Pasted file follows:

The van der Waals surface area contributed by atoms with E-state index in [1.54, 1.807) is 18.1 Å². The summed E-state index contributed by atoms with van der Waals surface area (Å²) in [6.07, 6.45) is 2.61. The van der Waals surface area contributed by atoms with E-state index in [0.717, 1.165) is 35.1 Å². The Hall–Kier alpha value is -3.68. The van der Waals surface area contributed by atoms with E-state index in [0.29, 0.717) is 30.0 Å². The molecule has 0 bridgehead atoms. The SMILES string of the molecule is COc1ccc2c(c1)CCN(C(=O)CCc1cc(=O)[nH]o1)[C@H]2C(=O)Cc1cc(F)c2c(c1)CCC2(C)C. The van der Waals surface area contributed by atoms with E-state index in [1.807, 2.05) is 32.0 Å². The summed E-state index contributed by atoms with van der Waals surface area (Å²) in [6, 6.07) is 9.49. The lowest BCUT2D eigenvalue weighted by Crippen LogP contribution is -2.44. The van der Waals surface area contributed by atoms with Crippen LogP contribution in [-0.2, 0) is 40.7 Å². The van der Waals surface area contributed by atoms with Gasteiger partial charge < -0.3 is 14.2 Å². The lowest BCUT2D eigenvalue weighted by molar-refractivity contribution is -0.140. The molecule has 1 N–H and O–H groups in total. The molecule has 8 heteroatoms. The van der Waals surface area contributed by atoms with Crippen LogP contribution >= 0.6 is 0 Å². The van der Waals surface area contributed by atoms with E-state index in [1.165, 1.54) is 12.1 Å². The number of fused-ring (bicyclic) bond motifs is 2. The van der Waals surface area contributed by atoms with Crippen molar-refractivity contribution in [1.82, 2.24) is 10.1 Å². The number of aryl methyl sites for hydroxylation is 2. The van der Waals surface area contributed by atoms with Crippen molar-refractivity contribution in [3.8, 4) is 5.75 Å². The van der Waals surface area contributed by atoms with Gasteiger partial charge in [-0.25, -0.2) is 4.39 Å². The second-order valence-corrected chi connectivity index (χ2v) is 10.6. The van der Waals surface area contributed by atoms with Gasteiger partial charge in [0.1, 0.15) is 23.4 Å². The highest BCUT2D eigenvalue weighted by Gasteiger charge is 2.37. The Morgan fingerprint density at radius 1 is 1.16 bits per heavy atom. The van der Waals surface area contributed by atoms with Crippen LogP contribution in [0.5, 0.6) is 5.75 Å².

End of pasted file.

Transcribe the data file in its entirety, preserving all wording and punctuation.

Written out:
The van der Waals surface area contributed by atoms with E-state index in [1.54, 1.807) is 18.1 Å². The summed E-state index contributed by atoms with van der Waals surface area (Å²) in [6.07, 6.45) is 2.61. The van der Waals surface area contributed by atoms with E-state index in [0.717, 1.165) is 35.1 Å². The Hall–Kier alpha value is -3.68. The van der Waals surface area contributed by atoms with E-state index in [0.29, 0.717) is 30.0 Å². The molecule has 0 bridgehead atoms. The SMILES string of the molecule is COc1ccc2c(c1)CCN(C(=O)CCc1cc(=O)[nH]o1)[C@H]2C(=O)Cc1cc(F)c2c(c1)CCC2(C)C. The van der Waals surface area contributed by atoms with E-state index in [1.807, 2.05) is 32.0 Å². The summed E-state index contributed by atoms with van der Waals surface area (Å²) in [6, 6.07) is 9.49. The lowest BCUT2D eigenvalue weighted by Crippen LogP contribution is -2.44. The van der Waals surface area contributed by atoms with Crippen LogP contribution in [-0.2, 0) is 40.7 Å². The van der Waals surface area contributed by atoms with Gasteiger partial charge < -0.3 is 14.2 Å². The lowest BCUT2D eigenvalue weighted by molar-refractivity contribution is -0.140. The molecule has 1 N–H and O–H groups in total. The molecule has 8 heteroatoms. The van der Waals surface area contributed by atoms with Crippen LogP contribution >= 0.6 is 0 Å². The van der Waals surface area contributed by atoms with E-state index in [1.165, 1.54) is 12.1 Å². The number of fused-ring (bicyclic) bond motifs is 2. The van der Waals surface area contributed by atoms with Crippen molar-refractivity contribution in [1.82, 2.24) is 10.1 Å². The number of aryl methyl sites for hydroxylation is 2. The van der Waals surface area contributed by atoms with Crippen molar-refractivity contribution in [3.8, 4) is 5.75 Å². The van der Waals surface area contributed by atoms with Gasteiger partial charge in [-0.25, -0.2) is 4.39 Å². The second-order valence-corrected chi connectivity index (χ2v) is 10.6. The van der Waals surface area contributed by atoms with Gasteiger partial charge in [0.1, 0.15) is 23.4 Å². The highest BCUT2D eigenvalue weighted by Gasteiger charge is 2.37. The Morgan fingerprint density at radius 1 is 1.16 bits per heavy atom. The van der Waals surface area contributed by atoms with Crippen LogP contribution in [0.5, 0.6) is 5.75 Å².